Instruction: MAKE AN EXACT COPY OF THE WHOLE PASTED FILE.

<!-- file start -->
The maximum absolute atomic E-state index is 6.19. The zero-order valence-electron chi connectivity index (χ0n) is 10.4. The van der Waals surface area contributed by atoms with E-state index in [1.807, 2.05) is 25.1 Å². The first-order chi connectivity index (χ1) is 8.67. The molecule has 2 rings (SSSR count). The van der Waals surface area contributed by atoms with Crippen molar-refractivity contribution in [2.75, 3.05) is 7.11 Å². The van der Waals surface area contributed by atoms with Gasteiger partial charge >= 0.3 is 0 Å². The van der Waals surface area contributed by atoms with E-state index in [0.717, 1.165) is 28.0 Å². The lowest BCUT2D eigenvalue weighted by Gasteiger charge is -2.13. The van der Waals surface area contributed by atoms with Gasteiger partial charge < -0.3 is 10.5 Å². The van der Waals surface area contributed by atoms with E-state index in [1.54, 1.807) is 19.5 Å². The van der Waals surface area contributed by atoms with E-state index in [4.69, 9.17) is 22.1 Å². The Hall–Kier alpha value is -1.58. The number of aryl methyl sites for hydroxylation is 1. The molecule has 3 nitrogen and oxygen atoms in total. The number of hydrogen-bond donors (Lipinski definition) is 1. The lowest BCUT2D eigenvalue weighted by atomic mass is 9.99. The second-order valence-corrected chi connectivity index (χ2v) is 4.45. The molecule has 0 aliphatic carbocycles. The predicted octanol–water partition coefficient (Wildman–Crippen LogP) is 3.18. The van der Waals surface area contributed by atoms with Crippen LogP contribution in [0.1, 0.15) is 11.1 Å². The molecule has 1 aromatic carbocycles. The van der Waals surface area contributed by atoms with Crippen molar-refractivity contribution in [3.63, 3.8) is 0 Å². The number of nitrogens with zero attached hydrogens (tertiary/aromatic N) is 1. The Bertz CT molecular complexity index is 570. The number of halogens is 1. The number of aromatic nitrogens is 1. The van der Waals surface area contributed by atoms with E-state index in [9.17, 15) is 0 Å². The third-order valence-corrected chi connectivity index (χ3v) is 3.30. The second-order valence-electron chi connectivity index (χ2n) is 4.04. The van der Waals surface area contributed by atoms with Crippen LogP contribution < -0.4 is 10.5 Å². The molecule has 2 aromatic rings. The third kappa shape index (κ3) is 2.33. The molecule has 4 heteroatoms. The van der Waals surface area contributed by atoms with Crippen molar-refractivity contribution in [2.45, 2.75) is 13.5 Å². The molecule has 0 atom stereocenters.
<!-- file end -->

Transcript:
The maximum absolute atomic E-state index is 6.19. The zero-order valence-electron chi connectivity index (χ0n) is 10.4. The van der Waals surface area contributed by atoms with E-state index in [1.807, 2.05) is 25.1 Å². The first-order chi connectivity index (χ1) is 8.67. The molecule has 2 rings (SSSR count). The van der Waals surface area contributed by atoms with Crippen molar-refractivity contribution in [2.75, 3.05) is 7.11 Å². The van der Waals surface area contributed by atoms with Gasteiger partial charge >= 0.3 is 0 Å². The van der Waals surface area contributed by atoms with E-state index in [0.717, 1.165) is 28.0 Å². The lowest BCUT2D eigenvalue weighted by Gasteiger charge is -2.13. The van der Waals surface area contributed by atoms with Gasteiger partial charge < -0.3 is 10.5 Å². The van der Waals surface area contributed by atoms with E-state index in [1.54, 1.807) is 19.5 Å². The van der Waals surface area contributed by atoms with E-state index in [4.69, 9.17) is 22.1 Å². The Hall–Kier alpha value is -1.58. The number of aryl methyl sites for hydroxylation is 1. The molecule has 3 nitrogen and oxygen atoms in total. The number of hydrogen-bond donors (Lipinski definition) is 1. The lowest BCUT2D eigenvalue weighted by atomic mass is 9.99. The second-order valence-corrected chi connectivity index (χ2v) is 4.45. The molecule has 0 aliphatic carbocycles. The predicted octanol–water partition coefficient (Wildman–Crippen LogP) is 3.18. The van der Waals surface area contributed by atoms with Crippen LogP contribution in [0.1, 0.15) is 11.1 Å². The molecule has 1 aromatic carbocycles. The van der Waals surface area contributed by atoms with Crippen molar-refractivity contribution in [3.63, 3.8) is 0 Å². The number of nitrogens with zero attached hydrogens (tertiary/aromatic N) is 1. The Bertz CT molecular complexity index is 570. The number of halogens is 1. The number of aromatic nitrogens is 1. The van der Waals surface area contributed by atoms with E-state index in [9.17, 15) is 0 Å². The third-order valence-corrected chi connectivity index (χ3v) is 3.30. The second-order valence-electron chi connectivity index (χ2n) is 4.04. The van der Waals surface area contributed by atoms with Crippen LogP contribution < -0.4 is 10.5 Å². The molecule has 2 aromatic rings. The third kappa shape index (κ3) is 2.33. The molecule has 4 heteroatoms. The van der Waals surface area contributed by atoms with Crippen molar-refractivity contribution in [2.45, 2.75) is 13.5 Å². The molecule has 0 atom stereocenters.